People involved in Canada's commercial seal industry are expressing hope that they will be able to overturn a European Union ban on seal products, but some fur industry insiders doubt there is much of a market left for seal in Europe.

On Thursday, the European Union general court is expected to rule on a challenge brought on by a number of organizations, including Inuit groups, sealers' associations, and the Fur Institute of Canada. 

Gil Theriault, the seals and sealing network co-ordinator for the Fur Institute of Canada, said the ban imposed by European parliamentarians was more about politics than about a sound rational argument.

"We have a good chance to win it, because normally a panel of judges wouldn't be influenced by morals," said Theriault.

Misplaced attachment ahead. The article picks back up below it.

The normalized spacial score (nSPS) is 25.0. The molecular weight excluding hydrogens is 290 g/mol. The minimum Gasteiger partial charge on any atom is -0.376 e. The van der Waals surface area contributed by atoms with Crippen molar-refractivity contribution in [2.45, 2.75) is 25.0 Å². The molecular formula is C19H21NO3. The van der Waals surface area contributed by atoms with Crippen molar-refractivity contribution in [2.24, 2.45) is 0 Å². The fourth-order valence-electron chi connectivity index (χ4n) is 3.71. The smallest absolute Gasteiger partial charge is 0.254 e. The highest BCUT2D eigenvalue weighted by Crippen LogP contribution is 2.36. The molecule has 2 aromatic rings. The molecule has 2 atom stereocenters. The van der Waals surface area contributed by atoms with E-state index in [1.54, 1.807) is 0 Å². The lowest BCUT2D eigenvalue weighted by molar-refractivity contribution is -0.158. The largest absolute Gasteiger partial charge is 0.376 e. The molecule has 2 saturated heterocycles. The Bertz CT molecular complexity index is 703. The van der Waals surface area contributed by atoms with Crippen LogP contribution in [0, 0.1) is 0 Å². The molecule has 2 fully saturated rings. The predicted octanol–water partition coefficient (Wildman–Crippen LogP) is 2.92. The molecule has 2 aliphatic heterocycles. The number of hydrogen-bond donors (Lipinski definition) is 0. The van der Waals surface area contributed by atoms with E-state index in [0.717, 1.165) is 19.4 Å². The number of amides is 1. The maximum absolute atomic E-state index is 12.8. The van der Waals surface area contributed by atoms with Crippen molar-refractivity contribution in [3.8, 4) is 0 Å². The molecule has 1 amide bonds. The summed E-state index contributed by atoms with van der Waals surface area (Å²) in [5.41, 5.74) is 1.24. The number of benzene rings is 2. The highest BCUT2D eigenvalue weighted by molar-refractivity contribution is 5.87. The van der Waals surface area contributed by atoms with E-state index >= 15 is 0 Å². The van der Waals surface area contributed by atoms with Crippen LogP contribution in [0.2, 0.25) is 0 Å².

"They would be influenced by the legal aspects and definitely all the legal and rational aspects are on our side."

But even if the ban is struck down, some anti-sealing organizations and businesspeople who use fur have said they're skeptical that markets will re-open.

"We had many member states of the European Union that were outright prohibiting seal products or were moving towards that legislation," said Rebecca Aldworth, a director with Humane Society International.

"That's why the EU took action to harmonize their internal market and have an EU-wide ban on seal products."

Malcolm Scott, whose company for 85 years has used seal fur to manufacture sporrans, the furry pouches worn with Scottish kilts, said his business has been devastated by the EU ban.

Scott said if the ban is overturned, he doesn't expect a sudden European demand for seal products.

"I don't think there'll be any change in policy whatsoever because there was such a huge majority within the European Parliament wanting to bring the ban in," he said. 

Scott predicts the Europeans will stick with the ban for political reasons, even if it means having to pay penalties.

With files from Vik Adhopia